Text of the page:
Dear Male Politician,It is a sad day in America when a member of Congress is castigated and forced to resign his office for sending sexually explicit photographs of himself to a woman. We at Have A Drink in Ohio believe it is shameful that so many people are up in arms over Congressman Weiner's understandable behavior.According to recent studies, when it comes to the size of procreative organs, males who list their occupation as "politician" are the most generously endowed of any vocational group. And the difference in size is sizable, indeed. Truck drivers and athletes are tied for second in the survey, but comparing them to politicians is like comparing redwoods and bonsai trees. Politicians also score highest in pride and conceit. That is not a bad thing. A grandiose self-image is imperative when you are a sleazy, oily character who spends his days toadying up to unimaginably rich sleazy, oily characters and their lobbyists.During the few hours of the day when a polit…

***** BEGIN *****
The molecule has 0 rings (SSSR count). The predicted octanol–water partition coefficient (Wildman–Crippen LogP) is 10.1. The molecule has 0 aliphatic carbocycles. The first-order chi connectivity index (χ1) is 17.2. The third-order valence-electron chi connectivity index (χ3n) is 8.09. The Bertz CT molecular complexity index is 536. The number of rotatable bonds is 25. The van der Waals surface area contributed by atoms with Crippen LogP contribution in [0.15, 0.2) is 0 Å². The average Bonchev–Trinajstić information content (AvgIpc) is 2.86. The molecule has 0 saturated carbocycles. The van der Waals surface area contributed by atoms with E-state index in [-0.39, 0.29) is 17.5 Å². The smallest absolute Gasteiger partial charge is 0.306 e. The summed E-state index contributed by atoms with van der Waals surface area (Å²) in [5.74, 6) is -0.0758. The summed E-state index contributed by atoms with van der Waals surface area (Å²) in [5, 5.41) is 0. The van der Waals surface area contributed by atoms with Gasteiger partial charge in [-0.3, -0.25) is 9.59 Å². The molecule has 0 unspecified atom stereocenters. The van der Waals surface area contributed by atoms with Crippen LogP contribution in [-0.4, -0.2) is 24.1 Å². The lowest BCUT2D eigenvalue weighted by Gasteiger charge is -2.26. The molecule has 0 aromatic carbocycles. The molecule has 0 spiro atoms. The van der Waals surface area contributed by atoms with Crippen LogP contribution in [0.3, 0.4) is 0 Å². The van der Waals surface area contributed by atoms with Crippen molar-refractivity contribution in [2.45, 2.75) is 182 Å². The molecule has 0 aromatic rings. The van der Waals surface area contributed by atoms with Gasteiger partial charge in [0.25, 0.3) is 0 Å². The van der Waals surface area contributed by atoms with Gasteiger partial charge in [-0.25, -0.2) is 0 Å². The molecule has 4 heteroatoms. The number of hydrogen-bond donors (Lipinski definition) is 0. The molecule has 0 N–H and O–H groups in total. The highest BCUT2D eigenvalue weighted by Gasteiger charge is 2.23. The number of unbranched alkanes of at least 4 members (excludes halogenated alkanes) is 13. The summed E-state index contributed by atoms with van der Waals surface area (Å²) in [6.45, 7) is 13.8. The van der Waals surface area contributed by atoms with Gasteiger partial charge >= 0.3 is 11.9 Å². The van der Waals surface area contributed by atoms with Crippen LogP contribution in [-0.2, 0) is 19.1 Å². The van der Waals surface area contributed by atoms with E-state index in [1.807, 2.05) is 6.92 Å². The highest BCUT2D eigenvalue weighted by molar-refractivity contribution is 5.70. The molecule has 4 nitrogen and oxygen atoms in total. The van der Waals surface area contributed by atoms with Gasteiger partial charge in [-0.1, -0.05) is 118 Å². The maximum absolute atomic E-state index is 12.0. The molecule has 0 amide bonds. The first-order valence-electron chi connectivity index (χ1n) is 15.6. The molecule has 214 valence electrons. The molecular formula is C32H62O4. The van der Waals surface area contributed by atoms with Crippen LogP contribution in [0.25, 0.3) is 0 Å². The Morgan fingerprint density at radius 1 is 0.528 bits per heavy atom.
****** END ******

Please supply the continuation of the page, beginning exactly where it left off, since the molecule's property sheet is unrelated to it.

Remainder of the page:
Aging Gracelessly

The change was correct; it was the receipt that bothered me. I couldn't understand why I had been given the senior discount at the fast-food place. In some narrow chronological sense, of course, I qualified for it. But I was in the drive-through, and the lady with the garbled voice who took my order was somewhere inside. How ever did she know? Age has its privileges, mostly in the form of discounts. Discounts are wonderful things, and I am not too proud to avail myself of them. But I thought it would be a while before sales clerks could take one look at me - or simply hear my voice - and pronounce me deserving of them. Given my well-preserved features and immature demeanor, I assumed I'd have to fight for discounts until I was well into my 70s. And I was gleefully girding myself for battle. A few years ago, in the weeks leading up to one of those birthdays that end in zero, I received a Golden Buckeye Card. The State of Ohio had given me a powerful identification tool I could …